An appellate court ruled against the village of Hebron late last month by siding with the owner of more than 100 empty lots in the dormant Trails subdivision, where roads remain unfinished more than a decade after it was abandoned by its original developer.
The village had sought to get a letter of credit worth at least $1.8 million from the company J&L Contractors, which had bought 138 of the neighborhood’s 174 lots, as collateral for completing the pavement of the neighborhood’s roads, but the court ruled the business does not have to supply one.
Street conditions are so poor that residents of the neighborhood – where only a few homes were built before construction stopped – sometimes work to fix the potholes themselves, said Jena Losurdo, a resident of the Trails of Hebron for the past nine years. Residents also sometimes mow the open areas that get overgrown with unkempt foliage.
“I personally don’t think that they will be able to get anyone out here to buy these lots because of the conditions of the neighborhood. It’s very neglected,” she said, adding she and her family have looked into moving.
She bought her house out of foreclosure, thinking the roads would someday get finished and more homes could be built in the neighborhood on the remaining lots.
But so far that has not happened, as the village of Hebron litigated for years in court to try to get the company J&L Contractors to supply a letter of credit to the village for a share of the costs to finish the roads.
The village argued J&L was the successor owner of the Trails subdivision after it bought 138 lots of out the neighborhood’s 174 total for just more than $214,000 in a court-approved 2013 sale.
That purchase was made after the neighborhood’s original developer, South Barrington-based Kennedy Homes, fell into foreclosure on the subdivision.
Hebron claimed that because the village never accepted the condition of the roads, Kennedy had not fulfilled its end of the annexation agreement with the village. The village contended that any other future owner of the neighborhood was also obligated to meet the terms of the annexation agreement, finish the construction of the roads and perform snowplowing until the village accepted the roads and completed the annexation.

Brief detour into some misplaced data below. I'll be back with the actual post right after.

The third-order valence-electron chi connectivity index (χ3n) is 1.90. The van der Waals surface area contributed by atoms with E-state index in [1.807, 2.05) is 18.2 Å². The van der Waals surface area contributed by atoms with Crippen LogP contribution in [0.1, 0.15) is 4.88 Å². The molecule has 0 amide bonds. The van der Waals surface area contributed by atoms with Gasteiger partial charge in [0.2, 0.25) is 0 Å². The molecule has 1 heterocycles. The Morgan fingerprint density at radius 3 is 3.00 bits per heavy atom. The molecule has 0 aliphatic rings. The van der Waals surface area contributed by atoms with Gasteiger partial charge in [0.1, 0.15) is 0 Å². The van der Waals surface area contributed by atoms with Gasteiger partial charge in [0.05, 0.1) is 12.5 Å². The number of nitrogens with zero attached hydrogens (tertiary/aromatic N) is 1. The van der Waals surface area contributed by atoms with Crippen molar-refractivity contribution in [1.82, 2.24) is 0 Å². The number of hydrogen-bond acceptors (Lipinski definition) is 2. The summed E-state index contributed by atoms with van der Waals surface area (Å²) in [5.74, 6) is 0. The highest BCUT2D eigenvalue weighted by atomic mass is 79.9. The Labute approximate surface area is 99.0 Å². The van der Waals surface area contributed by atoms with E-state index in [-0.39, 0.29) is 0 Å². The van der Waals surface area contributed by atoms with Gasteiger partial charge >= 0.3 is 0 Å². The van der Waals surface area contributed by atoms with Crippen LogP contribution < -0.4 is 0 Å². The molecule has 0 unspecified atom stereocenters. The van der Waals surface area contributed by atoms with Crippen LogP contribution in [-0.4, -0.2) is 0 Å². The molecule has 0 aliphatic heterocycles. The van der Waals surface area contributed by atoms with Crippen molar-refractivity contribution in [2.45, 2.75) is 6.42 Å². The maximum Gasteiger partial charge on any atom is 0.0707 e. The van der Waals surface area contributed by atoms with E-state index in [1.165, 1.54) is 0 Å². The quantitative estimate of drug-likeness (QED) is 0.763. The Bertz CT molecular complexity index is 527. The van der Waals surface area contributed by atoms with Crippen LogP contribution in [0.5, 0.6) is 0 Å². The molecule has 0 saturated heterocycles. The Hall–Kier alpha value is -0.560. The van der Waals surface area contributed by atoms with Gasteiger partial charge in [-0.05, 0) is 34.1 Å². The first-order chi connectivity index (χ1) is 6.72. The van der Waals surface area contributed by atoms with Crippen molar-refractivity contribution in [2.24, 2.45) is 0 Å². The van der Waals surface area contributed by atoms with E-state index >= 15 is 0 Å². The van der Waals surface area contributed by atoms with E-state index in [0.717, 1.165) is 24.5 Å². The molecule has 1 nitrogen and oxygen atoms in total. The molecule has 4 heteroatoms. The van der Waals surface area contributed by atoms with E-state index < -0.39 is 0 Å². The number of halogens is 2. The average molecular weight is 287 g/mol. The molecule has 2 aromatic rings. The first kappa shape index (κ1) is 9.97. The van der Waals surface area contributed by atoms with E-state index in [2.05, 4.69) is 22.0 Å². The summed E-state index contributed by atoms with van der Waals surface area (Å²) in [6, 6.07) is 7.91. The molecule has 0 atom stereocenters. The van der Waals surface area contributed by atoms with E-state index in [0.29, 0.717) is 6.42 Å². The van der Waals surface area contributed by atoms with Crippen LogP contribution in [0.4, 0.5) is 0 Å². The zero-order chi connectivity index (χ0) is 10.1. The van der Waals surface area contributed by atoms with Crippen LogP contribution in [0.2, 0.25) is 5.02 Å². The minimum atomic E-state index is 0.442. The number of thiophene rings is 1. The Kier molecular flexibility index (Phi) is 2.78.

But J&L said it never assumed those responsibilities by buying the lots, and a three-judge panel for the Appellate Court of Illinois’ Second District agreed. Justice Joseph E. Birkett delivered the opinion, and Justices Mary S. Schostok and Donald C. Hudson concurred.
“Notwithstanding the fact that J&L purchased the bulk of the lots in the first platted phase of the subdivision, under the plain terms of the Annexation Agreement, the purchase, by itself, does not impose Owner obligations on the purchaser,” Birkett wrote.
The village’s attorney, Michael Smoron, pointed in legal filings to documents where J&L presented itself as the owner of the Trails subdivision. Among them is a property tax appeal from 2014, in which J&L said “it has been in charge of the upkeep of all the green spaces, snow removal and upkeep of the roads,” and also said it was a developer.
J&L argued that labeling itself as a developer, and not as the “Owner,” with a capital letter, of the subdivision means it is not obliged to complete the roads as required by the village’s annexation agreement.
“It’s bitterly disappointing and the decision lets J&L off the hook to do the roads, which they swore they were responsible for,” Smoron said. “The appellate court was not persuaded by J&L’s tax appeal.”
Attempts to reach J&L for comment were not successful. The attorney for J&L did not return a message seeking comment.
The village could have finished the roads by drawing on the letter of credit originally supplied by Kennedy Homes, but a former village official failed to do so in time, attorneys who have worked on the case told the Northwest Herald.
The appellate opinion last month also said the village’s dispute lay with Kennedy, but Smoron has said the village would not have been able to recover much, if anything, by suing Kennedy because of its insolvency.
The village will likely have to keep waiting to see if the neighborhood might be sold again to a party that could finish the roads, which would improve the market for the empty lots and may lead to renewed construction, he said.
“What the village has always hoped for is that someone who bought these lots would realize it was in their interest to improve the street to some better condition,” Smoron said.
Losurdo, the resident of the Trails, said she would support the village using its own funding to start improving the neighborhood.
“It doesn’t matter who does it,” she said.